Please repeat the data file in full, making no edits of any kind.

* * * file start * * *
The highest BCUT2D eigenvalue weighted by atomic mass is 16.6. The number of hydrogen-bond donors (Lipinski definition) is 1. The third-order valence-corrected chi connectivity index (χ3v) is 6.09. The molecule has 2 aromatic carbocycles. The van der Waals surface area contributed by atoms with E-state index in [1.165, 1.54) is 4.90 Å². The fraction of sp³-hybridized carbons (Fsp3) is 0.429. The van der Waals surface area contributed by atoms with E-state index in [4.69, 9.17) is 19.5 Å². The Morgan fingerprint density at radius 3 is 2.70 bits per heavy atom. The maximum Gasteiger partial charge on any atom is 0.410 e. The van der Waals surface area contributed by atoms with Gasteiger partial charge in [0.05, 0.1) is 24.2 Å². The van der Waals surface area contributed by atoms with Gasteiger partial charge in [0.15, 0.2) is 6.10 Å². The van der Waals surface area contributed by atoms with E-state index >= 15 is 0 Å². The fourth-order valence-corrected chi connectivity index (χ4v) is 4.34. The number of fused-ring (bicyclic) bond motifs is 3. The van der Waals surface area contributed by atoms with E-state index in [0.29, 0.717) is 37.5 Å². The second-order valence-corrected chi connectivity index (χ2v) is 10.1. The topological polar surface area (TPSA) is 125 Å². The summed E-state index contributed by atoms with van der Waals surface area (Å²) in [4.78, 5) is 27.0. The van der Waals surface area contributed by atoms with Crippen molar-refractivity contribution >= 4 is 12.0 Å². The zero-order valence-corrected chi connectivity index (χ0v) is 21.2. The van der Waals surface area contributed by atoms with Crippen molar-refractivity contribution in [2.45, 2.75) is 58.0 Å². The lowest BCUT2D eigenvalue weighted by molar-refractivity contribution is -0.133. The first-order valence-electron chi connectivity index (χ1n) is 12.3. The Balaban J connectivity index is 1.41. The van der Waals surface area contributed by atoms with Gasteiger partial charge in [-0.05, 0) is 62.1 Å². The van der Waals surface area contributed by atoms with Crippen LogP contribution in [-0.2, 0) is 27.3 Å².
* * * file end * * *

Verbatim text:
The highest BCUT2D eigenvalue weighted by atomic mass is 16.6. The number of hydrogen-bond donors (Lipinski definition) is 1. The third-order valence-corrected chi connectivity index (χ3v) is 6.09. The molecule has 2 aromatic carbocycles. The van der Waals surface area contributed by atoms with E-state index in [1.165, 1.54) is 4.90 Å². The fraction of sp³-hybridized carbons (Fsp3) is 0.429. The van der Waals surface area contributed by atoms with E-state index in [4.69, 9.17) is 19.5 Å². The Morgan fingerprint density at radius 3 is 2.70 bits per heavy atom. The maximum Gasteiger partial charge on any atom is 0.410 e. The van der Waals surface area contributed by atoms with Gasteiger partial charge in [0.05, 0.1) is 24.2 Å². The van der Waals surface area contributed by atoms with Gasteiger partial charge in [0.15, 0.2) is 6.10 Å². The van der Waals surface area contributed by atoms with E-state index >= 15 is 0 Å². The fourth-order valence-corrected chi connectivity index (χ4v) is 4.34. The number of fused-ring (bicyclic) bond motifs is 3. The van der Waals surface area contributed by atoms with E-state index in [0.29, 0.717) is 37.5 Å². The second-order valence-corrected chi connectivity index (χ2v) is 10.1. The topological polar surface area (TPSA) is 125 Å². The summed E-state index contributed by atoms with van der Waals surface area (Å²) in [4.78, 5) is 27.0. The van der Waals surface area contributed by atoms with Crippen molar-refractivity contribution >= 4 is 12.0 Å². The zero-order valence-corrected chi connectivity index (χ0v) is 21.2. The van der Waals surface area contributed by atoms with Crippen molar-refractivity contribution in [2.45, 2.75) is 58.0 Å². The lowest BCUT2D eigenvalue weighted by molar-refractivity contribution is -0.133. The first-order valence-electron chi connectivity index (χ1n) is 12.3. The Balaban J connectivity index is 1.41. The van der Waals surface area contributed by atoms with Gasteiger partial charge in [-0.05, 0) is 62.1 Å². The van der Waals surface area contributed by atoms with Crippen LogP contribution in [-0.2, 0) is 27.3 Å².